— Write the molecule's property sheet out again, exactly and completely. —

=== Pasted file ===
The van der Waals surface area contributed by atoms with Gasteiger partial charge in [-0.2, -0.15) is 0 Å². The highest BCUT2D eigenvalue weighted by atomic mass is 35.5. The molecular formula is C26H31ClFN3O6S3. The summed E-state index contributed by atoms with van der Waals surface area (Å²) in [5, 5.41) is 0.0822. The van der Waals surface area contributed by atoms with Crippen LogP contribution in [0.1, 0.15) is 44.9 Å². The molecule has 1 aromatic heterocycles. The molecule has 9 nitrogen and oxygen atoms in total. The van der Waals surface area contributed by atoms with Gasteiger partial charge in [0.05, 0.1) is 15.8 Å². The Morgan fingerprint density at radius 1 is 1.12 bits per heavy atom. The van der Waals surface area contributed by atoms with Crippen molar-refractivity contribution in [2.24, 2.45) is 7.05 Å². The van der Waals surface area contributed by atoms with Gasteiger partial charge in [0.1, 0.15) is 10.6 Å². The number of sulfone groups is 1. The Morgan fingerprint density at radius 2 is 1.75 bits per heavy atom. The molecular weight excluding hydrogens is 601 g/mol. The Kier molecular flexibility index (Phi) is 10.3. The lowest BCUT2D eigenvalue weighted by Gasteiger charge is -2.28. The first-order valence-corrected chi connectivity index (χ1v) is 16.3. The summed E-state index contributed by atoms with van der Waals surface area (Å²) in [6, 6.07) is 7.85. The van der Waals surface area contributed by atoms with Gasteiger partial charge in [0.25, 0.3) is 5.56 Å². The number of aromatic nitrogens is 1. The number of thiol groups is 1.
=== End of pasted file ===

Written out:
The van der Waals surface area contributed by atoms with Gasteiger partial charge in [-0.2, -0.15) is 0 Å². The highest BCUT2D eigenvalue weighted by atomic mass is 35.5. The molecular formula is C26H31ClFN3O6S3. The summed E-state index contributed by atoms with van der Waals surface area (Å²) in [5, 5.41) is 0.0822. The van der Waals surface area contributed by atoms with Crippen LogP contribution in [0.1, 0.15) is 44.9 Å². The molecule has 1 aromatic heterocycles. The molecule has 9 nitrogen and oxygen atoms in total. The van der Waals surface area contributed by atoms with Gasteiger partial charge in [0.05, 0.1) is 15.8 Å². The Morgan fingerprint density at radius 1 is 1.12 bits per heavy atom. The van der Waals surface area contributed by atoms with Crippen molar-refractivity contribution in [2.24, 2.45) is 7.05 Å². The van der Waals surface area contributed by atoms with Gasteiger partial charge in [0.1, 0.15) is 10.6 Å². The number of sulfone groups is 1. The Morgan fingerprint density at radius 2 is 1.75 bits per heavy atom. The molecular weight excluding hydrogens is 601 g/mol. The Kier molecular flexibility index (Phi) is 10.3. The lowest BCUT2D eigenvalue weighted by Gasteiger charge is -2.28. The first-order valence-corrected chi connectivity index (χ1v) is 16.3. The summed E-state index contributed by atoms with van der Waals surface area (Å²) in [6, 6.07) is 7.85. The van der Waals surface area contributed by atoms with Gasteiger partial charge in [0.25, 0.3) is 5.56 Å². The number of aromatic nitrogens is 1. The number of thiol groups is 1.